Total Outstanding Dues of State Power DISCOMs Reduced By Half in a Year

Tamil Nadu has the highest balance of outstanding dues, amounting to ₹125.6 billion


The Union Minister of New Renewable Energy and Power, R. K. Singh, in a written reply to Lok Sabha, stated that the effective enforcement of the Electricity (LPS and Related Matters) Rules in 2022 has led to a notable enhancement in the recovery of outstanding dues owed to suppliers, which includes generating and transmission companies.

The total outstanding dues of states was ₹1.39 trillion (~$16.9 billion) as of June 3, 2022. However, through the timely payment of twelve equated monthly installments (EMI), this amount has been substantially reduced to ₹699.6 billion (~$8.5 billion) as of July 2023.

As of July 24, 2023, Tamil Nadu leads with the highest balance of legacy dues (outstanding dues), amounting to ₹125.6 billion (~$1.5 billion) after completing 12 EMIs. The current dues of the state is  ₹51.2 billion (~$622.2 million).

Maharashtra closely follows Tamil Nadu with a balance of legacy dues standing at ₹125.9 billion (~$1.5 billion) after the 12th EMI and current dues of ₹27.1 billion (~$329.9 million).

Karnataka’s outstanding dues include a balance of ₹96.5 billion (~$1.2 billion) after 12 EMIs and current dues of ₹23.6 billion (~$286.9 million).

In Rajasthan, the balance of legacy dues after 12 EMIs is ₹84.5 billion (~$1.03 billion), and the current dues are ₹17.1 billion (~$207.9 million).

Lastly, Jammu and Kashmir have a balance of legacy dues totaling ₹63.7 billion (~$774.5 million) after 12 EMIs, and current dues amounting to ₹4.3 billion (~$52.3 million).

In response to the cash flow challenges arising from outstanding receivables of generating companies from DISCOMs, the Government took decisive action to promote payment discipline within the power sector value chain by introducing the late payment surcharge rules.

Under these rules, DISCOMs must clear their legacy dues that existed on June 3, 2022, in a time-bound, phased manner through equated monthly installments. Implementing these rules brings the advantage of non-applicability of late payment surcharges after the specified date.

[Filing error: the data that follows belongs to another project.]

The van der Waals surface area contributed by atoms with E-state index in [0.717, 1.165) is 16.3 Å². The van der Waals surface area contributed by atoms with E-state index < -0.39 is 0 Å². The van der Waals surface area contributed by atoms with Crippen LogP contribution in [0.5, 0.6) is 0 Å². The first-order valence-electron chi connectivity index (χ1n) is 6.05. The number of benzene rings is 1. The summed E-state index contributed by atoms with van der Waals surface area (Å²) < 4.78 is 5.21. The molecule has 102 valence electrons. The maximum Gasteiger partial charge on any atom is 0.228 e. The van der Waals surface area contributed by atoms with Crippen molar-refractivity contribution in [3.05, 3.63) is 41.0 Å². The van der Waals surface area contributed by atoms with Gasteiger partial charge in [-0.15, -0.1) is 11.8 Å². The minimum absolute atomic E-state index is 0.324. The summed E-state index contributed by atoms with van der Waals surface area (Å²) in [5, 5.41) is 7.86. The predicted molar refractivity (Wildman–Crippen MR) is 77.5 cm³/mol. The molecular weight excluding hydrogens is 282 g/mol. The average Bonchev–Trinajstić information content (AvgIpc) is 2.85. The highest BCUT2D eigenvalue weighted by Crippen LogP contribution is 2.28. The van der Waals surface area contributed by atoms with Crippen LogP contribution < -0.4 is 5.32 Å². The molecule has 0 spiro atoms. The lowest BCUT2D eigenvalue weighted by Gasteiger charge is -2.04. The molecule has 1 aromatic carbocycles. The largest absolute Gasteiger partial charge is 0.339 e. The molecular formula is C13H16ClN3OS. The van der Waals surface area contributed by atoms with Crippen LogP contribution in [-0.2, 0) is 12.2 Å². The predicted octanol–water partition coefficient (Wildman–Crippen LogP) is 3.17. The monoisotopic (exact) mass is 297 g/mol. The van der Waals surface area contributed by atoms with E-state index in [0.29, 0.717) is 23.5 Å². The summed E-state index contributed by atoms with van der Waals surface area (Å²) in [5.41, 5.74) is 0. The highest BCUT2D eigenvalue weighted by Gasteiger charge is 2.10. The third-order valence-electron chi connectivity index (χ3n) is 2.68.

Furthermore, the rules outline a comprehensive framework for promptly clearing current dues by establishing a Payment Security Mechanism. To encourage compliance, the rules include disincentives such as progressive withdrawal of access and potential power regulations in case of non-adherence. To facilitate the settlement of dues to generating companies, DISCOMs can avail of loans from PFC and REC.

Singh also stated that there is adequate availability of electricity in the country. There is a negligible gap between energy requirement and energy supplied on account of factors attributable to DISCOMs, such as constraints in distribution network, financial constraints, commercial reasons, etc.

The all-India power supply position for the fiscal year 2022-23, the energy supplied further rose to 1,511,847 MU, against the energy requirement of 1,504,264 MU, resulting in a surplus of 7,583 MU. The percentage of energy not supplied marginally increased to 0.5%.

As for the current year, up to June 2023, the total energy supplied stands at 4,08,621 MU, while the energy requirement is 4,07,762 MU, leaving a surplus of 858 MU. The percentage of energy not supplied is relatively low at 0.2%.

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